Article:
No significant differences were found for the LMR on each sequence among category classification of histological findings (i.e. necroinflammation grade, fibrosis stage, and steatosis grade). P values (Kruskal-Wallis test) were as follows: (a) necroinflammation grade: P = 0.4 for T2-GRE, P = 0.89 for T2-EPI, P = 0.68 for DW-EPI-500, and P = 0.6 for DW-EPI-1000; (b) fibrosis stage: P = 0.39 for T2-GRE, P = 0.29 for T2-EPI, P = 0.19 for DW-EPI-500, and P = 0.38 for DW-EPI-1000; (c) steatosis grade: P = 0.75 for T2-GRE, P = 0.77 for T2-EPI, P = 0.69 for DW-EPI-500, and P = 0.95 for DW-EPI-1000.

Discussion

In the present study, we found good correlation between DW-EPI and hepatic iron concentration in patients with chronic viral hepatitis, and also demonstrated that SSEPI sequence was more sensitive than T2-GRE sequence for quantifying small amount of hepatic iron overload; this is in concordance with prior studies reporting a high susceptibility effect with SSEPI sequence [24], [25].

A lot of studies have evaluated the correlation between hepatic iron concentration and MRI measurements [13][20]. Particularly, GRE sequences, which are more sensitive to field heterogeneities than spin-echo sequences [15], [16], [18], were used for quantifying mild degree of hepatic iron stores in many studies. It was reported that the best means to evaluate mild degrees of hepatic iron overload was T2-GRE sequences with long TE (i.e. >15 ms) and with low FA (i.e. 20°–30°) [15], [19]. Alternatively, Bonkovsky et al. [18] reported that GRE sequence with shortest TR and TE, which results in a short breath hold time, was useful to minimize motion artifact and other sources of noise. Results from studies of GRE sequence were variable in terms of quantification of hepatic iron overload [13][20].

The sensitivity to iron on T2-GRE sequences varies significantly with various different TE and FA [15]. Marked signal loss from proton dephasing will occur at longer TEs, and once signal intensity falls to the level of image noise, inaccuracies in signal intensity measurement can be expected [36]. From these points, in the routine examination, we employed the conventional TE which corresponds to second in-phase on T2-GRE sequence for quantifying mild degree of hepatic iron overload.

SSEPI sequences are very fast and have a high susceptibility effect, but suffer from limited image quality. This is mostly related to limited signal to noise ratio (SNR), especially at higher b-values, and limited spatial resolution, which constitute an obstacle for its widespread use in clinical practice [37]. However, techniques such as parallel imaging and pulse triggering improve image quality of SSEPI sequences by correcting magnetic field heterogeneity [21][23]. Recent data showed that respiratory triggering improved the image quality with SNR on SSEPI sequences. This method attempts to avoid motion artifacts prospectively by using respiratory signals to synchronize image acquisition with the patient's breathing cycle and by acquiring the imaging data during the relative quite end expiration phase [38][40].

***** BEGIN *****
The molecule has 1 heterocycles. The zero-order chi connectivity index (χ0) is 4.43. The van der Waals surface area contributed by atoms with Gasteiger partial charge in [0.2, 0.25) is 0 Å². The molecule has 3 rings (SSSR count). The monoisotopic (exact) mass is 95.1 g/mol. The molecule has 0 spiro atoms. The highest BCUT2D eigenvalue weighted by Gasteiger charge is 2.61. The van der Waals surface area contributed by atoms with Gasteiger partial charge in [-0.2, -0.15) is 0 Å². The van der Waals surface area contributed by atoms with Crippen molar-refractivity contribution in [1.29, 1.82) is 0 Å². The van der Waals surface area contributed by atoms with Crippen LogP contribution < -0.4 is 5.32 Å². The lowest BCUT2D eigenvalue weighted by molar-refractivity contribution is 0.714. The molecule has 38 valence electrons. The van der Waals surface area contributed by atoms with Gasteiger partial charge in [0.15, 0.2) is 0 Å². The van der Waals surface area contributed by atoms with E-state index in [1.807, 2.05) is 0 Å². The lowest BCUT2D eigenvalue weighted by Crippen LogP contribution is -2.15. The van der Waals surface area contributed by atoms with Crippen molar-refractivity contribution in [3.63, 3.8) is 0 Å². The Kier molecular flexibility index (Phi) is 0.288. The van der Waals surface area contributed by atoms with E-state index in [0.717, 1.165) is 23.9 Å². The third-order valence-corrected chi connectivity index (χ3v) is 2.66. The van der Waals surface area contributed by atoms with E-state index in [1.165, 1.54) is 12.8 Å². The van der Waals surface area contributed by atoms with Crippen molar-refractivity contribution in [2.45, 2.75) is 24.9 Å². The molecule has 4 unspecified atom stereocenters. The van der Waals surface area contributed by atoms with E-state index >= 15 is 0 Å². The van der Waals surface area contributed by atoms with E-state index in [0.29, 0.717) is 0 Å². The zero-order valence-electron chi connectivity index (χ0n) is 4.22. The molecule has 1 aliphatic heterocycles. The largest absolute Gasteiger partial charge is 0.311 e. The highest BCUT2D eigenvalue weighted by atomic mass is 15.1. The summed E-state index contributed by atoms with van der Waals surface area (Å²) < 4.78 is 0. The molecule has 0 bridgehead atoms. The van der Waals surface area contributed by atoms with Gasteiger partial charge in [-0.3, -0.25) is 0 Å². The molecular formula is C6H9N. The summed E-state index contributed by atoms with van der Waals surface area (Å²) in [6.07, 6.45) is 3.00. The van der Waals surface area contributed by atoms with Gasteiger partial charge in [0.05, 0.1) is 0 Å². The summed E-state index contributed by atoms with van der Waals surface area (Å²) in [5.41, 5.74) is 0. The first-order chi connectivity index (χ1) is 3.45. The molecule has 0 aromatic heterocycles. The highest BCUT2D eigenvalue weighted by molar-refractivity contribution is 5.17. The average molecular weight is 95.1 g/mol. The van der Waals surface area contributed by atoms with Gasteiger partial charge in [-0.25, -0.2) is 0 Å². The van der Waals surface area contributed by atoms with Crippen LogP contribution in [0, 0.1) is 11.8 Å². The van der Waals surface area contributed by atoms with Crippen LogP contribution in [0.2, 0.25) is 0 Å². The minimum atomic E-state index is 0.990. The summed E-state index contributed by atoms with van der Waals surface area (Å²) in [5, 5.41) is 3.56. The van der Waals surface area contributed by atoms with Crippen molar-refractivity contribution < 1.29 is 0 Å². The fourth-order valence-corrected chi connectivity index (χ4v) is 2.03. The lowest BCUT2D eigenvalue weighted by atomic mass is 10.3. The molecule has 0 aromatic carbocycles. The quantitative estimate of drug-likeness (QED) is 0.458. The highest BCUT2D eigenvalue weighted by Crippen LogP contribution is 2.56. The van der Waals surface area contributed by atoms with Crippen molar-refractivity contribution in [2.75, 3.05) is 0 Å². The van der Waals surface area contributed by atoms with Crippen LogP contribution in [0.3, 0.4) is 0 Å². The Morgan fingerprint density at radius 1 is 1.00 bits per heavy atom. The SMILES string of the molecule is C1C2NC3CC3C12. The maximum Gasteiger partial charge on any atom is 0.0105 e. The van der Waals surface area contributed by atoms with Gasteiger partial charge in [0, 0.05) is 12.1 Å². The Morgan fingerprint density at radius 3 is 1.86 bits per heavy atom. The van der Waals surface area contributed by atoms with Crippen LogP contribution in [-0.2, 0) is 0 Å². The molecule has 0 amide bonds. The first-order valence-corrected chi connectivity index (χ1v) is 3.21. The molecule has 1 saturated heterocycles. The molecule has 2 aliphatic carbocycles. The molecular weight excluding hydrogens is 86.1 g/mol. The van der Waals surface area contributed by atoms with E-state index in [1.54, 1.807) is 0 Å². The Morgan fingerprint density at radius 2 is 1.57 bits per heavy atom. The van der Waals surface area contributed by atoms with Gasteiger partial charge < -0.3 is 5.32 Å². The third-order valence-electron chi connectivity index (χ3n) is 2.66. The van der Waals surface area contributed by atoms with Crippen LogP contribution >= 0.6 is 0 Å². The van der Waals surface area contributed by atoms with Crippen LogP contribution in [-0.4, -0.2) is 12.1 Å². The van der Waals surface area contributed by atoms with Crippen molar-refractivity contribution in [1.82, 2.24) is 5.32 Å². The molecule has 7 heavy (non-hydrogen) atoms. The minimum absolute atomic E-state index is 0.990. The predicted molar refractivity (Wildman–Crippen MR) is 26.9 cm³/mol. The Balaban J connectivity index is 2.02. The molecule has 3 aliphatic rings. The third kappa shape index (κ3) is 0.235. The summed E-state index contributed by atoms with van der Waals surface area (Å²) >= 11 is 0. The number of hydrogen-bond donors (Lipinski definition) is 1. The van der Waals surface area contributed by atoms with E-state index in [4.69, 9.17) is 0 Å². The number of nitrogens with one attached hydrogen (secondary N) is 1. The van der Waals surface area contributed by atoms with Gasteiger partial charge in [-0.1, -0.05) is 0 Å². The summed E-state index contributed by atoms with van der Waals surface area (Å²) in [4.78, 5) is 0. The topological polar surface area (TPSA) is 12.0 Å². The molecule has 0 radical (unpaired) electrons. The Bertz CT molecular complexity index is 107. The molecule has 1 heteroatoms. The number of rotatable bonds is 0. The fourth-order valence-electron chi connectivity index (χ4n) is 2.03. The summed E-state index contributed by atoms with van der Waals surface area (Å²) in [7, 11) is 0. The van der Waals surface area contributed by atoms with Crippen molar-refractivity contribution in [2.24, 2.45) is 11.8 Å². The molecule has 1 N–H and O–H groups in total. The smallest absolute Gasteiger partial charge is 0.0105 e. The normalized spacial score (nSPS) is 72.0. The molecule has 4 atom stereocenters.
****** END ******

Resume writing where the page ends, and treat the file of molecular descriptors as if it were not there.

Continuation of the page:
In the present study, we employed SSEPI sequence with techniques such as parallel imaging and respiratory triggering. This sequence, which has the advantage of high susceptibility effects, was useful to assess mild degree of hepatic iron stores in patients with viral hepatitis. Of DW-EPIs, it was suggested that T2-EPI was the most suitable sequence because DW-EPI-500 and DW-EPI-1000 had loss of SNR caused by application of the motion-probing gradients pulse.

In patients with chronic viral hepatitis, steatosis is a common secondary phenomenon. Westphalen et al. [41] reported that iron stores in background liver complicated measurement of steatosis by opposed-phase MR imaging. Alternatively, a recent study reported that concomitant steatosis lowers the diagnostic performance of T2-GRE sequence and chemical shift imaging for quantifying mild degree of hepatic iron stores because intravoxel constructive and destructive interference between fat and water spins due to chemical shift effect of the second kind potentially affect the signal intensity measurements for T2-GRE sequence [36]. Therefore, it might be important to consider the influence of each factor in background liver tissue in the quantification of steatosis and iron stores using MR imaging.

On DW-EPI, we found no significant differences in LMR among histological steatosis grades. Use of fat saturation pulse (i.e., CHESS) on DW-EPIs could eliminate the influence of steatosis, which might support the better utility of this sequence for quantifying mild degree of hepatic iron stores. On the other hand, although previous studies reported that liver fibrosis decreased the diffusion signal [30], [42], [43], no significant differences were found in LMR on DW-EPIs among histological fibrosis stages, which suggest that influence of liver fibrosis to the signal of DW-EPIs was low as a result. The quantification of iron stores by DW-EPIs may have suffered potential influence by fibrosis, which might be one of the reasons that T2-EPI was most accurate sequence for quantifying mild degree of iron stores. Therefore, we recommend the T2-EPI with b values of 0 sec/mm2, which is not affected to the diffusion signal, for quantifying mild degree of iron stores.